The Function of the Ukelele Today

Although I like the sound of ukeleles in songs, it’s worth mentioning that I think their function today is that of a unique mediator between musician and expression. The ukelele allows the musician to make sounds, but with the protective assurance that the audience knows he doesn’t really mean it. The ukelele’s diminutive shape and range comforts any anxiety of being confronted by any onlookers.

Of course the exposition of the subject’s Inner life is not new, and goes back to Romanticism. Today, however, even that expressive gesture—the fallback of the subject in the face of the world—is under scrutiny by its very participants. Anyone who is sincere is met with smirks. “It’s all been tried by now,” they say. Self-expression as the primary function of art is itself symptomatic of regression in the moment of its birth. That even self-expression is mocked is further proof for the argument that there are no vital forces remaining that strive for human freedom. We are resigned to our lives, and feel anger for what sincerity reminds us of: the unrealized potential of our time.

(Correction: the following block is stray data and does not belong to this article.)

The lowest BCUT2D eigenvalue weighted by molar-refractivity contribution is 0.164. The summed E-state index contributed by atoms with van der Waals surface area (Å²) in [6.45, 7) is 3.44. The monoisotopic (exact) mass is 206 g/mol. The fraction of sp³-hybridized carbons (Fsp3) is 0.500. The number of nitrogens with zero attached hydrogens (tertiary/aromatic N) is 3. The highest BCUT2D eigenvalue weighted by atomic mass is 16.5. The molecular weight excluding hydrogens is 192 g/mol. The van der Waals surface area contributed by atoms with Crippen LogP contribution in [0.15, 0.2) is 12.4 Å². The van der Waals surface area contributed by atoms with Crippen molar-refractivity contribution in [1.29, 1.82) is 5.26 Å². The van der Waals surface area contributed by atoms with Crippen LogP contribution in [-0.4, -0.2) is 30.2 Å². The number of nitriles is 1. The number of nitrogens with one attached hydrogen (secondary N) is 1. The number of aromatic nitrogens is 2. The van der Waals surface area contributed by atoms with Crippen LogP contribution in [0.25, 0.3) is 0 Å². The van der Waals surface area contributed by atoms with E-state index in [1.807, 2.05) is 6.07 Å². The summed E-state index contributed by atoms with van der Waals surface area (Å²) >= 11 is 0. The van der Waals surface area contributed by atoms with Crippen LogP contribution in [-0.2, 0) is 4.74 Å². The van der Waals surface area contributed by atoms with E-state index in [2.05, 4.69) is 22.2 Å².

In “Experience and Poverty,” Walter Benjamin writes on the exhaustion people feel after expending so much effort that still has not realized such potential:

Poverty of experience. This should not be understood to mean that people are yearning for new experience. No, they long to free themselves from experience; they long for a world in which they can make such pure and decided use of their poverty—their outer poverty, and ultimately also their inner poverty—that it will lead to something respectable. Nor are they ignorant or inexperienced. Often we could say the very opposite. They have ‘devoured’ everything, both ‘culture and people,’ and they have had such a surfeit that it has exhausted them. No one feels more caught out than they by Scheerbart’s words: ‘You are all so tired, just because you have failed to concentrate your thoughts on a simple but ambitious plan.’ Tiredness is followed by sleep, and then it is not uncommon for a dream to make up for the sadness and discouragement of the day—a dream that shows us in its realized form the simple but magnificent existence for which the energy is lacking in reality (734).

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